locals().update(...)

Discussion in 'Python' started by eisoab@gmail.com, Jul 4, 2012.

  1. Guest

    I expected this to work:


    def f(**args):
    locals().update(args)
    print locals()
    print a

    d=dict(a=1)

    f(**d)

    but:
    > global name 'a' is not defined



    Where is my mistake?

    This does work:

    globals().update({'a':1})

    print a

    1

    -E
    , Jul 4, 2012
    #1
    1. Advertising

  2. Dave Angel Guest

    On 07/04/2012 07:56 AM, wrote:
    > I expected this to work:
    >
    >
    > def f(**args):
    > locals().update(args)
    > print locals()
    > print a
    >
    > d=dict(a=1)
    >
    > f(**d)
    >
    > but:
    >> global name 'a' is not defined

    > Where is my mistake?


    Chris has given you the place where it's documented that it generally
    won't work. I'll try to explain why, at least for local variables
    inside functions, and for CPython implementation.

    The generated byte code for a function does *not* look up each symbol by
    name during execution. The compiler builds a list of known local
    symbol names, and gives them each an index (a small positive integer).
    At run time that list is fixed in size and meaning; no new locals can
    be added. The locals() function just creates a dictionary that
    approximates what the semantics of the symbols are. But changes to that
    dictionary have no effect on the running function.

    That's one reason that copying a global value to a local symbol inside a
    function can make that function run faster. Globals always require a
    dictionary lookup, while function locals are just an integer offset away.


    > This does work:
    >
    > globals().update({'a':1})
    >
    > print a
    >
    > 1
    >
    > -E
    >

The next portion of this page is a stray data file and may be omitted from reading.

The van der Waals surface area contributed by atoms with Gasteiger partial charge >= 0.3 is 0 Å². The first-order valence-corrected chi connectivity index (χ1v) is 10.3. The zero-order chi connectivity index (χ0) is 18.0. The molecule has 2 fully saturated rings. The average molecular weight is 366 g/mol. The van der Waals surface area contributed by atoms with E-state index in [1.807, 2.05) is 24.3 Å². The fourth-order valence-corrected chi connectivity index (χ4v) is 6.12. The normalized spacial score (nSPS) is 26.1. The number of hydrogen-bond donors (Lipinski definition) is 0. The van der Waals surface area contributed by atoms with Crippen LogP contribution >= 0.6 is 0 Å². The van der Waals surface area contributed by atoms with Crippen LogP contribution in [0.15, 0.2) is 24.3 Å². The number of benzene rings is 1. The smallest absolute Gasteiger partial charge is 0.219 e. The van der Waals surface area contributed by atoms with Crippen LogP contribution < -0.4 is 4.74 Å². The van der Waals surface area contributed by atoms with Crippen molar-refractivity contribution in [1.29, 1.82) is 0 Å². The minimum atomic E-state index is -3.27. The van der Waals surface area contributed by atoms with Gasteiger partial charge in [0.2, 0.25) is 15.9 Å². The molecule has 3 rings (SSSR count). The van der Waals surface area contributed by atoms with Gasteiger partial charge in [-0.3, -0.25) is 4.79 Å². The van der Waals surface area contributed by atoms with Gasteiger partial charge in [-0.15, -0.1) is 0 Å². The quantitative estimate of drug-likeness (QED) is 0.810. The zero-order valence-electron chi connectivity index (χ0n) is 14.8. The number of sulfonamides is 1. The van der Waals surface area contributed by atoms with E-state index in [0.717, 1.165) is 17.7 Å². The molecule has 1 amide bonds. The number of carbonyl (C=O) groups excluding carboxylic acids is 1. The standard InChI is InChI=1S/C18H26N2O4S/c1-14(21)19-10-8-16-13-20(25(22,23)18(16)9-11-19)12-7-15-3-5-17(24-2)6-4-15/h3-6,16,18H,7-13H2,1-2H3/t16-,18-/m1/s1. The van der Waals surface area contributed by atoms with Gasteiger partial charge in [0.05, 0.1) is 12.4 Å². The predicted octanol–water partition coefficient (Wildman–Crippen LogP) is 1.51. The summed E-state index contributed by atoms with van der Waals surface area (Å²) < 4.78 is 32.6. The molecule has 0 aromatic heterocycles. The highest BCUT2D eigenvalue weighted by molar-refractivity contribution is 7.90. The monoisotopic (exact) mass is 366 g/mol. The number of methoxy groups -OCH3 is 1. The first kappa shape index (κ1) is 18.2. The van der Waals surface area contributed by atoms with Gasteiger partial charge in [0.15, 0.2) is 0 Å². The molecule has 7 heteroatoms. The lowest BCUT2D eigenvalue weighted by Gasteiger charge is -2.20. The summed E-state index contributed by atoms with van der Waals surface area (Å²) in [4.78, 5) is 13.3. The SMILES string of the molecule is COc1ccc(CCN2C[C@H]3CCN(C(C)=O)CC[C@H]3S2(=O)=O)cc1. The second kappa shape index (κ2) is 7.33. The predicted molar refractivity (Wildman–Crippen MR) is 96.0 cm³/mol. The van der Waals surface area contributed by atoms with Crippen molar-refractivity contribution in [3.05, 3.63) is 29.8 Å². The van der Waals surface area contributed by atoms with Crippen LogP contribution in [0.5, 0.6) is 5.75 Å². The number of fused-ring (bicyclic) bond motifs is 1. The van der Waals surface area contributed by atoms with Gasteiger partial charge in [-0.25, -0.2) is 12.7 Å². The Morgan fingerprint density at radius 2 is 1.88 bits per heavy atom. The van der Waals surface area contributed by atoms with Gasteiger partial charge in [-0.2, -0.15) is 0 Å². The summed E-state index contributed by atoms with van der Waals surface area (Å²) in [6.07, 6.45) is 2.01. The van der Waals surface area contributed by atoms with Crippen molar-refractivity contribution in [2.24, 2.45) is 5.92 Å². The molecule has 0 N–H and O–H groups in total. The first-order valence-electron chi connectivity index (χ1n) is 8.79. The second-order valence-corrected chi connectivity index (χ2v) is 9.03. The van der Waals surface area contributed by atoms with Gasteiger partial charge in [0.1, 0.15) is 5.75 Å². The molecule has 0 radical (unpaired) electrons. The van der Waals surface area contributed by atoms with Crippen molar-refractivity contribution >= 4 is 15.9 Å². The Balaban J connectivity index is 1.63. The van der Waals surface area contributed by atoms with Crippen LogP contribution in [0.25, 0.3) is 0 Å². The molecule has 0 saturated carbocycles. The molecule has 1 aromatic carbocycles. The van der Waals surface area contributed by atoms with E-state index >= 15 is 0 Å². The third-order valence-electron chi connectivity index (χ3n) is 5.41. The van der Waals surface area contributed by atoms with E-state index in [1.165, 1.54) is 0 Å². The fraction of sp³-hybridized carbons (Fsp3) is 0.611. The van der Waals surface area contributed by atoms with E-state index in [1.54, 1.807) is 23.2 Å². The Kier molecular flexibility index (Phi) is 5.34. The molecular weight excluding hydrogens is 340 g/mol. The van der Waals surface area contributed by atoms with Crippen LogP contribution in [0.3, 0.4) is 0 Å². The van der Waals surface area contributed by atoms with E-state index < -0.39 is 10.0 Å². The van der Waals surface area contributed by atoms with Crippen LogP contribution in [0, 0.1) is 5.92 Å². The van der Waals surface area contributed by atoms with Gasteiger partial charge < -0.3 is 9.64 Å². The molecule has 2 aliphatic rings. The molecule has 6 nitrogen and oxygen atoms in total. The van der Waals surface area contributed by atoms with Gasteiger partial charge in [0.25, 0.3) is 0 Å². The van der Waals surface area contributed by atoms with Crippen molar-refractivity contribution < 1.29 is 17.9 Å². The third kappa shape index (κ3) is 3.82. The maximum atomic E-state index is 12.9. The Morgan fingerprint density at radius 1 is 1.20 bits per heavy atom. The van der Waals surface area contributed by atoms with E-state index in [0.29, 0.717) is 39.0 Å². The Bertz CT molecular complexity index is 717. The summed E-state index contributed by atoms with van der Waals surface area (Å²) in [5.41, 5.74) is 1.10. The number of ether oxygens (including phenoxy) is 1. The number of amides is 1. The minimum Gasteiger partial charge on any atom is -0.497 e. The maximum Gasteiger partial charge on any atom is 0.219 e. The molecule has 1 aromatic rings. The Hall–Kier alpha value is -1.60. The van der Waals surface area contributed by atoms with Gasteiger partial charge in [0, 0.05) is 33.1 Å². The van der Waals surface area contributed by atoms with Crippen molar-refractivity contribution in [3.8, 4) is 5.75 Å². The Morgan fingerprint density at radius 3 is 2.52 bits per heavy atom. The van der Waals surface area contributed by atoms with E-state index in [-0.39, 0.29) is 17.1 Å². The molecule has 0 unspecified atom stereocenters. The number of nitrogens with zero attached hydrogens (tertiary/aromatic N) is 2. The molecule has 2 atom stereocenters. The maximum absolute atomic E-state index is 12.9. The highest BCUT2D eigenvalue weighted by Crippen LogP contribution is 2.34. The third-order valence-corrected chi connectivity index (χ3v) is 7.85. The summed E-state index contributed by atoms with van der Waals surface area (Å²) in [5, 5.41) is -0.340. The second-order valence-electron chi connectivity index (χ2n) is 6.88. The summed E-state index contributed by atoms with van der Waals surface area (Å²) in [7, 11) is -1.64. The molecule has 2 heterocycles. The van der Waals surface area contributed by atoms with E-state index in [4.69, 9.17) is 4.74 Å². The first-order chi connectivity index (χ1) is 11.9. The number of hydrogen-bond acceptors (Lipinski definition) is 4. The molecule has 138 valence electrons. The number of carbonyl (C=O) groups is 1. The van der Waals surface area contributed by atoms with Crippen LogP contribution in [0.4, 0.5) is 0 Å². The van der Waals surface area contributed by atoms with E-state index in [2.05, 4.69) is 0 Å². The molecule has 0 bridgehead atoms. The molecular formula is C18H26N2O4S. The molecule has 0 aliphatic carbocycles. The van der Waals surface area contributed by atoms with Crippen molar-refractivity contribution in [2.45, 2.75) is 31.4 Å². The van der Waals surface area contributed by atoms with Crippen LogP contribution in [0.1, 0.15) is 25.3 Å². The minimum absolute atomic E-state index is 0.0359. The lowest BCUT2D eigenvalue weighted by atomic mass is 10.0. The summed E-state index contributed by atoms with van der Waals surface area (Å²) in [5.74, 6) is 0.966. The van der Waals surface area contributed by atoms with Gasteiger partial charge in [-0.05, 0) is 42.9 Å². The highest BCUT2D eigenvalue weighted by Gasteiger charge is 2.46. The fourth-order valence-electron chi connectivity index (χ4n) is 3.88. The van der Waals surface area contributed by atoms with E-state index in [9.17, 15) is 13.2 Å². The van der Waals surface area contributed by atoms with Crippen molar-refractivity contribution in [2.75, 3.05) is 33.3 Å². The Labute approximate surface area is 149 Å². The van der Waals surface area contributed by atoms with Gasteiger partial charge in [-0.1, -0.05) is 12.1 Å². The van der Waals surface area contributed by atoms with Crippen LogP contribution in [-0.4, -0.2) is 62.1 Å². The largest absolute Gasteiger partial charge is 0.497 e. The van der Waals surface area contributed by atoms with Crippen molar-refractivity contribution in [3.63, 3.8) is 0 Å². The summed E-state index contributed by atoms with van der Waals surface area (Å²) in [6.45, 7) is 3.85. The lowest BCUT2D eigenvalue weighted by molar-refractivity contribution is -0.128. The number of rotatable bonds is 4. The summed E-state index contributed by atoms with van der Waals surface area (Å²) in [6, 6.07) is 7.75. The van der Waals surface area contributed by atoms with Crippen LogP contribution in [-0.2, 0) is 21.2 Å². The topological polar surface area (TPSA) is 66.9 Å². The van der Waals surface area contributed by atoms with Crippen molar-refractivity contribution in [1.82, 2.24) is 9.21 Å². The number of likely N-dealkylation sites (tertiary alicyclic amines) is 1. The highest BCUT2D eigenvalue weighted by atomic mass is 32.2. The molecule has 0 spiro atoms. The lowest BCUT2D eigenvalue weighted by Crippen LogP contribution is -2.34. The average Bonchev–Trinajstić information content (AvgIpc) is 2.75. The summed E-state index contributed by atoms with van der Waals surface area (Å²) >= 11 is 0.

As i said above, the rules are different for globals, and they are even
    if you use locals() to access them. However, i'd consider it prudent
    never to assume you can write to the dictionary constructed by either
    the locals() or the globals() functions.

    --

    DaveA
    Dave Angel, Jul 4, 2012
    #2
    1. Advertising

  3. On Wed, 04 Jul 2012 18:48:08 -0400, Dave Angel wrote:

    > As i said above, the rules are different for globals, and they are even
    > if you use locals() to access them. However, i'd consider it prudent
    > never to assume you can write to the dictionary constructed by either
    > the locals() or the globals() functions.


    globals() is implicitly documented as being writable: "This is always the
    dictionary of the current module..." -- unless you have a module with a
    read-only dict, that is writable.

    http://docs.python.org/release/3.2/library/functions.html#globals

    There are tricks to getting read-only namespaces, but you can
    legitimately expect to write to globals().


    --
    Steven
    Steven D'Aprano, Jul 4, 2012
    #3
    1. Advertising

Want to reply to this thread or ask your own question?

It takes just 2 minutes to sign up (and it's free!). Just click the sign up button to choose a username and then you can ask your own questions on the forum.
Similar Threads
  1. Aaron Ackerman
    Replies:
    5
    Views:
    405
    Chris Dunaway
    Oct 13, 2003
  2. dgk
    Replies:
    2
    Views:
    398
  3. Giles Brown

    Question about "exec in globals, locals"

    Giles Brown, Jul 4, 2003, in forum: Python
    Replies:
    2
    Views:
    341
    Adrien Di Mascio
    Jul 4, 2003
  4. Paul Paterson

    How safe is modifying locals()?

    Paul Paterson, Jul 25, 2003, in forum: Python
    Replies:
    15
    Views:
    481
    Corey Coughlin
    Jul 28, 2003
  5. tedsuzman
    Replies:
    2
    Views:
    7,055
    Michel Claveau, résurectionné d'outre-bombe inform
    Jul 21, 2004
Loading...

Share This Page